Dawn patrol and coffee. A beer in the cooler at the end of a day outside.
Cut open those who love outdoor adventure and you’ll find they’re fueled by coffee and beer.
Drips & Dregs captures the residual drops from the tap of local fermented beverages and the ground laden slurry from the bottom of the carafe. This is where we’ll inconsistently rate what we’ve tried based on these limited engagements with our favorite beverages.
Visiting New England Part 2: Salem, Massachusetts
by: Colin True
I’m back in the lobby of the same Medford, MA Hyatt drinking the same coffee this morning as I did in the last entry of Drips & Dregs. But that’s just because I chose to stay here for a second night. The good news is that yesterday I found some decent coffee in Salem, MA.
My oldest daughter and I have traveled to New England to spend a day in Salem during October which, as Halloween folk, has been something she has wanted to do for years. Upon arriving in Salem for their annual Haunted Happenings, and feeling significantly under-fueled from Medford’s disappointing coffee scene we found Life Alive Organic Cafe which is apparently a local chain and features healthy bowls, salads and plates.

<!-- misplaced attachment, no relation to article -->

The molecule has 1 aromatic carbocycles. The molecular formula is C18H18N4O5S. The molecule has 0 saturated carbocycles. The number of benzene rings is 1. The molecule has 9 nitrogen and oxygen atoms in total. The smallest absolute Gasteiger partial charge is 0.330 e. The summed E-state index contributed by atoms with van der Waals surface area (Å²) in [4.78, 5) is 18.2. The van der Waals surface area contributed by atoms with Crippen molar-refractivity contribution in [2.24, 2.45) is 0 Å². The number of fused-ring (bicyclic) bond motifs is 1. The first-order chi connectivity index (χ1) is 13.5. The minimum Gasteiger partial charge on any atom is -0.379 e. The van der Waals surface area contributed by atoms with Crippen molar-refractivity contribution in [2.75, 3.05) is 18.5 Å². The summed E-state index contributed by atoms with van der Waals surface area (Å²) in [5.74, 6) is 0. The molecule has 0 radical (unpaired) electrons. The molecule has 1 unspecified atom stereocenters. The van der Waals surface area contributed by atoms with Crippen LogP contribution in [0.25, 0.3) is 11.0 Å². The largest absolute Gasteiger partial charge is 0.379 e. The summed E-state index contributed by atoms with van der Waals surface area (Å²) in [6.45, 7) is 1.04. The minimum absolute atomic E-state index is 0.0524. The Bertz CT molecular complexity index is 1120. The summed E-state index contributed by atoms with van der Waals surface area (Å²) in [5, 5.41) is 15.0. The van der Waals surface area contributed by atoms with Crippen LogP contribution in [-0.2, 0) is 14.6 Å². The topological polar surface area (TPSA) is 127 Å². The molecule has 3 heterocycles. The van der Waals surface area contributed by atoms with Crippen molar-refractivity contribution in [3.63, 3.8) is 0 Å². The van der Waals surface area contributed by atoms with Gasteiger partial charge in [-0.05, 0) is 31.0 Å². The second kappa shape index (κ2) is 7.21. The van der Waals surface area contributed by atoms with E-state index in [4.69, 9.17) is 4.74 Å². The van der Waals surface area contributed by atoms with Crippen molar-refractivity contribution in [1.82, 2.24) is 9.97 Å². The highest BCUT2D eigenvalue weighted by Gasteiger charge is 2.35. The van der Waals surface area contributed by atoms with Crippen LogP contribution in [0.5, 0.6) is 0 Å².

And coffee. They also have coffee.
I ordered an acai bowl and a cold brew. Not sure why I opted for a cold brew when it was a damp, gray day that chilled this southern Californian to the bone,
maybe it was because it was the first coffee drink I saw on the menu and I just stuck with it, I don’t know. What I do know is that I find cold brew to be a tricky thing.
I’ve had many underwhelming cold brews in my life. I don’t know what to attribute this to and if anyone out there has any knowledge of why cold brew can be so inconsistent I’d love to hear it.
Is the offending purveyor of coffee just bad at making coffee in general?
Why can’t people who own and operate coffee houses be consistent about serving good coffee?
Some pursue answers to the history of the universe, I’m simpler and just want perfectly roasted, ground and brewed coffee beans.
The good news is that not only does Life Alive Organic Cafe make a hell of an acai bowl (one of the best I’ve had on the east coast) they know how to make cold brew because this was the coffee I needed to get ready for spooky Salem.
And shout out to the nice person who was running the register who recently moved to Salem from Indiana. Big cross country moves are scary and awesome. Just by trying…you’re doing it right. High fives.